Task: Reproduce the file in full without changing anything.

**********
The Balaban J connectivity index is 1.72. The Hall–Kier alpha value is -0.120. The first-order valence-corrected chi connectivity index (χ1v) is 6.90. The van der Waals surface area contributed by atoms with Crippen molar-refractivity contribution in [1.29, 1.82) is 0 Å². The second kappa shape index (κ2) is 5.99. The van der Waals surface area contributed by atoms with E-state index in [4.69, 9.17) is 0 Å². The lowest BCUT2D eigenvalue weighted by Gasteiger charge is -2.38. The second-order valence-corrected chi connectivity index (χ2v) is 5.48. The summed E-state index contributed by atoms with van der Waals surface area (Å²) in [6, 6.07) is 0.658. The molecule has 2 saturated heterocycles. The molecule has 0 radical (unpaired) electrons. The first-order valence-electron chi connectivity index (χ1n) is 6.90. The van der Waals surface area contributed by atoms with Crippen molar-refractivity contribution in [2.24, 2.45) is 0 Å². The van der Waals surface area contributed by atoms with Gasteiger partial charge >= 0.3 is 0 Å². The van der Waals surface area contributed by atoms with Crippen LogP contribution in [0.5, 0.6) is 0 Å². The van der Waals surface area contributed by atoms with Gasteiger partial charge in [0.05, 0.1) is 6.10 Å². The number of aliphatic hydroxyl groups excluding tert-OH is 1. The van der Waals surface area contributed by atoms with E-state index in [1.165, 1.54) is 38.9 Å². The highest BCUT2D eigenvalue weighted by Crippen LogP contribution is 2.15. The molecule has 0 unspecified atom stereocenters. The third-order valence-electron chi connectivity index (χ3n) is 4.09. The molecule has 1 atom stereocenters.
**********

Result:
The Balaban J connectivity index is 1.72. The Hall–Kier alpha value is -0.120. The first-order valence-corrected chi connectivity index (χ1v) is 6.90. The van der Waals surface area contributed by atoms with Crippen molar-refractivity contribution in [1.29, 1.82) is 0 Å². The second kappa shape index (κ2) is 5.99. The van der Waals surface area contributed by atoms with E-state index in [4.69, 9.17) is 0 Å². The lowest BCUT2D eigenvalue weighted by Gasteiger charge is -2.38. The second-order valence-corrected chi connectivity index (χ2v) is 5.48. The summed E-state index contributed by atoms with van der Waals surface area (Å²) in [6, 6.07) is 0.658. The molecule has 2 saturated heterocycles. The molecule has 0 radical (unpaired) electrons. The first-order valence-electron chi connectivity index (χ1n) is 6.90. The van der Waals surface area contributed by atoms with Crippen molar-refractivity contribution in [2.24, 2.45) is 0 Å². The van der Waals surface area contributed by atoms with Gasteiger partial charge >= 0.3 is 0 Å². The van der Waals surface area contributed by atoms with Crippen LogP contribution in [0.5, 0.6) is 0 Å². The van der Waals surface area contributed by atoms with Gasteiger partial charge in [0.05, 0.1) is 6.10 Å². The number of aliphatic hydroxyl groups excluding tert-OH is 1. The van der Waals surface area contributed by atoms with E-state index in [1.165, 1.54) is 38.9 Å². The highest BCUT2D eigenvalue weighted by Crippen LogP contribution is 2.15. The molecule has 0 unspecified atom stereocenters. The third-order valence-electron chi connectivity index (χ3n) is 4.09. The molecule has 1 atom stereocenters.